March 26, 2008 — -- He might be the most celebrated stock picker on TV, but many say Jim Cramer got it wrong and some have renewed an older criticism of the television host: Small investors who follow Cramer stand to lose big.
Cramer is the host of "Mad Money," a weekday program on CNBC on which the animated hedge fund millionaire darts around his set, shouting investment advice and punctuating market talk with many a jubilant "Boo-yah."
Since the shocking collapse of investment bank Bear Stearns, Cramer has taken serious heat for comments he made on his March 11 show.
He told viewers: "Don't move your money from Bear! That's just being silly! Don't be silly!"
Cramer and CNBC have defended his statements, arguing that Cramer's assertions on the bank were in reference to a viewer's question on Bear Stearns' liquidity, not its stock prices.
CNBC spokesman Brian Steel said that on the Friday before Bear's meltdown, Cramer presciently called the bank's stock worthless. Cramer could not be reached for direct comment.
"I think that anybody who has a fundamental understanding about capital markets knows the distinction between [a] question about stocks and liquidity," Steel said.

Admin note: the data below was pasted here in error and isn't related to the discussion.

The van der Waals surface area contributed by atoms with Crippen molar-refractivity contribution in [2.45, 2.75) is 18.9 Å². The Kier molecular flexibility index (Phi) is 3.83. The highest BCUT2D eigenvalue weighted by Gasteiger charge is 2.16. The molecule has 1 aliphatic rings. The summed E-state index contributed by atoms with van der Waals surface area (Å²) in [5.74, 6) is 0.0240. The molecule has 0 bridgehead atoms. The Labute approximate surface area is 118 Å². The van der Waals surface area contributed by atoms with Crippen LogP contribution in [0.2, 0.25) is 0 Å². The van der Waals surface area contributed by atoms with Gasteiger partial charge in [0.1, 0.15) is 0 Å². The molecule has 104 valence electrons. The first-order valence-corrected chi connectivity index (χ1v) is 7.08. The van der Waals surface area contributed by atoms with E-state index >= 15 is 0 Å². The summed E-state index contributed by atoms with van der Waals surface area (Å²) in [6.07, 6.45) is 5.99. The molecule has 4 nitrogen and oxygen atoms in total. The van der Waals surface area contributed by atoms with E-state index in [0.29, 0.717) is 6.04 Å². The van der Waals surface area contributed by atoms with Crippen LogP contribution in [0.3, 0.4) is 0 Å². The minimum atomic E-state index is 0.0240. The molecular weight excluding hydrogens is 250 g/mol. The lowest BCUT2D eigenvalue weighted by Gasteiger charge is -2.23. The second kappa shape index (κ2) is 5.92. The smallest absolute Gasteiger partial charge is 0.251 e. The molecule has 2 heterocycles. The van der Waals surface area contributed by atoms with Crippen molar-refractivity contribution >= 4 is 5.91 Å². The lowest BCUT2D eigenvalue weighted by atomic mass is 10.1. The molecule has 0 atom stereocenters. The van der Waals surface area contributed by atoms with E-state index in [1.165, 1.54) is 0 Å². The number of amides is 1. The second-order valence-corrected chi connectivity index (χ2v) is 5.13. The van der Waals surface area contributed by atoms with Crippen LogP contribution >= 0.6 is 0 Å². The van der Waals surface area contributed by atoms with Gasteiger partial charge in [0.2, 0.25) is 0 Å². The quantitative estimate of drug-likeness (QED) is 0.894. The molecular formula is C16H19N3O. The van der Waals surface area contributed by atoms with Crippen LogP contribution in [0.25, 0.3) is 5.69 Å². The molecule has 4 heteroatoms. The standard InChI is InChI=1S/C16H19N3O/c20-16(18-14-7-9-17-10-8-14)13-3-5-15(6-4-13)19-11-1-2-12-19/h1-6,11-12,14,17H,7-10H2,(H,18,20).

Whether Cramer's viewers understood that the host and former hedge fund manager was not talking about Bear Stearns' stocks is unclear. Meanwhile CNBC's defense of Cramer has not insulated its heavily promoted star.
In recent days, finance and news blogs have blasted Cramer, and Comedy Central's news parody "The Daily Show" gave him a not-so-gentle ribbing: "I love the way Jim Cramer breaks down really complex financial issues into ones that are wrong," host Jon Stewart said.
Upping the snark factor was Fox Business News, which took out half-page ads Monday in The New York Times and The Wall Street Journal, comparing Cramer's words to some of the most infamous quotes of the last century, including Neville Chamberlain's famous statement after conceding Czechoslovakia to Adolf Hitler's Germany: "I believe it is peace for our time."